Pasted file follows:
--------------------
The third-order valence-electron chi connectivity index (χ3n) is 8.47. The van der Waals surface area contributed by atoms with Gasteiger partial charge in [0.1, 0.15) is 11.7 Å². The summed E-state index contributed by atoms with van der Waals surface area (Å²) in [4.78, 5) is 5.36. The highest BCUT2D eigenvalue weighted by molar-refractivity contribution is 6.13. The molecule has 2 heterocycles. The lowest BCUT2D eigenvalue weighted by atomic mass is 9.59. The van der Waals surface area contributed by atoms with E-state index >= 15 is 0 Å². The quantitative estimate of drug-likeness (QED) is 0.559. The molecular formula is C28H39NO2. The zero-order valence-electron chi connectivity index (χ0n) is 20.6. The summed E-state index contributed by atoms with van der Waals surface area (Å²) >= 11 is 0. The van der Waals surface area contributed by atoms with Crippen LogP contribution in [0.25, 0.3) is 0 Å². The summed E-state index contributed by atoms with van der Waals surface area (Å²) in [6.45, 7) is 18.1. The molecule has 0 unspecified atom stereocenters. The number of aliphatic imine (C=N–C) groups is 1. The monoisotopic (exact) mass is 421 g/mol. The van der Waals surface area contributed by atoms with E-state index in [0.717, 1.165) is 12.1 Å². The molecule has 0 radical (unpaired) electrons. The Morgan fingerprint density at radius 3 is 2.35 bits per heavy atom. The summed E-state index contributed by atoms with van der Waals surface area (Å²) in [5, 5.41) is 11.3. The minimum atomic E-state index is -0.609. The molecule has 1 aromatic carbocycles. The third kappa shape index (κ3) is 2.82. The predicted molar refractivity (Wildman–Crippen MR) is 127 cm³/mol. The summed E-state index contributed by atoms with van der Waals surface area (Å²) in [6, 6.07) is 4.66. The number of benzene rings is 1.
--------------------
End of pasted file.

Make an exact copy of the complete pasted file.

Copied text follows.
The third-order valence-electron chi connectivity index (χ3n) is 8.47. The van der Waals surface area contributed by atoms with Gasteiger partial charge in [0.1, 0.15) is 11.7 Å². The summed E-state index contributed by atoms with van der Waals surface area (Å²) in [4.78, 5) is 5.36. The highest BCUT2D eigenvalue weighted by molar-refractivity contribution is 6.13. The molecule has 2 heterocycles. The lowest BCUT2D eigenvalue weighted by atomic mass is 9.59. The van der Waals surface area contributed by atoms with E-state index >= 15 is 0 Å². The quantitative estimate of drug-likeness (QED) is 0.559. The molecular formula is C28H39NO2. The zero-order valence-electron chi connectivity index (χ0n) is 20.6. The summed E-state index contributed by atoms with van der Waals surface area (Å²) >= 11 is 0. The van der Waals surface area contributed by atoms with Crippen LogP contribution in [0.25, 0.3) is 0 Å². The summed E-state index contributed by atoms with van der Waals surface area (Å²) in [6.45, 7) is 18.1. The molecule has 0 unspecified atom stereocenters. The number of aliphatic imine (C=N–C) groups is 1. The monoisotopic (exact) mass is 421 g/mol. The van der Waals surface area contributed by atoms with E-state index in [0.717, 1.165) is 12.1 Å². The molecule has 0 radical (unpaired) electrons. The Morgan fingerprint density at radius 3 is 2.35 bits per heavy atom. The summed E-state index contributed by atoms with van der Waals surface area (Å²) in [5, 5.41) is 11.3. The minimum atomic E-state index is -0.609. The molecule has 1 aromatic carbocycles. The third kappa shape index (κ3) is 2.82. The predicted molar refractivity (Wildman–Crippen MR) is 127 cm³/mol. The summed E-state index contributed by atoms with van der Waals surface area (Å²) in [6, 6.07) is 4.66. The number of benzene rings is 1.